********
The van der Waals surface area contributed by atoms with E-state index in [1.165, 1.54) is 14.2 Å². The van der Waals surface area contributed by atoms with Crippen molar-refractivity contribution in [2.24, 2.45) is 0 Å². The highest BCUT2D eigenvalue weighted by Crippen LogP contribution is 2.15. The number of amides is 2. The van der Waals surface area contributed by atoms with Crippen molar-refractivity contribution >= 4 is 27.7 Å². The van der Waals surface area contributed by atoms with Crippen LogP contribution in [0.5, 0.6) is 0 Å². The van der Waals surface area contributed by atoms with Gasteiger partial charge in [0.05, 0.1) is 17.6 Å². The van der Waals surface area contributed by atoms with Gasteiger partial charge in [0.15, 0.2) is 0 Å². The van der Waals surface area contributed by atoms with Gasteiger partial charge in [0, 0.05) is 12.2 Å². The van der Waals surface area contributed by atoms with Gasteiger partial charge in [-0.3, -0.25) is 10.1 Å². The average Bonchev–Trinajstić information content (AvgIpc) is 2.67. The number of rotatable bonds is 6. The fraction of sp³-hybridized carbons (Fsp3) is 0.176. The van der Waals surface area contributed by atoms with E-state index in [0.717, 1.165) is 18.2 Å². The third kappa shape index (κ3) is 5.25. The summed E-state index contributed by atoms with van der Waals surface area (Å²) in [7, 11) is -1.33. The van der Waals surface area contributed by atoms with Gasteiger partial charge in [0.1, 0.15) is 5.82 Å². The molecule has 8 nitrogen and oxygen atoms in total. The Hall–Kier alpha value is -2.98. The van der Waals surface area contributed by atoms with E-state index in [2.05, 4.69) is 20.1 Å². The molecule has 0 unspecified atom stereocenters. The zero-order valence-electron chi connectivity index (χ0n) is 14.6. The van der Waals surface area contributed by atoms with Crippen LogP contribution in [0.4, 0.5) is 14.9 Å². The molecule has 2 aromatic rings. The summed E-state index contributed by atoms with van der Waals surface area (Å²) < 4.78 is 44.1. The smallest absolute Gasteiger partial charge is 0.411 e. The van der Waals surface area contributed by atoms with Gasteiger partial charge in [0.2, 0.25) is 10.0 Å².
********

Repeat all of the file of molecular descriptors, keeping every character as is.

The van der Waals surface area contributed by atoms with E-state index in [1.165, 1.54) is 14.2 Å². The van der Waals surface area contributed by atoms with Crippen molar-refractivity contribution in [2.24, 2.45) is 0 Å². The highest BCUT2D eigenvalue weighted by Crippen LogP contribution is 2.15. The number of amides is 2. The van der Waals surface area contributed by atoms with Crippen molar-refractivity contribution >= 4 is 27.7 Å². The van der Waals surface area contributed by atoms with Crippen LogP contribution in [0.5, 0.6) is 0 Å². The van der Waals surface area contributed by atoms with Gasteiger partial charge in [0.05, 0.1) is 17.6 Å². The van der Waals surface area contributed by atoms with Gasteiger partial charge in [0.15, 0.2) is 0 Å². The van der Waals surface area contributed by atoms with Gasteiger partial charge in [0, 0.05) is 12.2 Å². The van der Waals surface area contributed by atoms with Gasteiger partial charge in [-0.3, -0.25) is 10.1 Å². The average Bonchev–Trinajstić information content (AvgIpc) is 2.67. The number of rotatable bonds is 6. The fraction of sp³-hybridized carbons (Fsp3) is 0.176. The van der Waals surface area contributed by atoms with E-state index in [0.717, 1.165) is 18.2 Å². The third kappa shape index (κ3) is 5.25. The summed E-state index contributed by atoms with van der Waals surface area (Å²) in [7, 11) is -1.33. The van der Waals surface area contributed by atoms with Gasteiger partial charge in [0.1, 0.15) is 5.82 Å². The molecule has 8 nitrogen and oxygen atoms in total. The Hall–Kier alpha value is -2.98. The van der Waals surface area contributed by atoms with E-state index in [2.05, 4.69) is 20.1 Å². The molecule has 0 unspecified atom stereocenters. The zero-order valence-electron chi connectivity index (χ0n) is 14.6. The van der Waals surface area contributed by atoms with Crippen LogP contribution in [0.4, 0.5) is 14.9 Å². The molecule has 2 aromatic rings. The summed E-state index contributed by atoms with van der Waals surface area (Å²) < 4.78 is 44.1. The smallest absolute Gasteiger partial charge is 0.411 e. The van der Waals surface area contributed by atoms with Gasteiger partial charge in [0.2, 0.25) is 10.0 Å².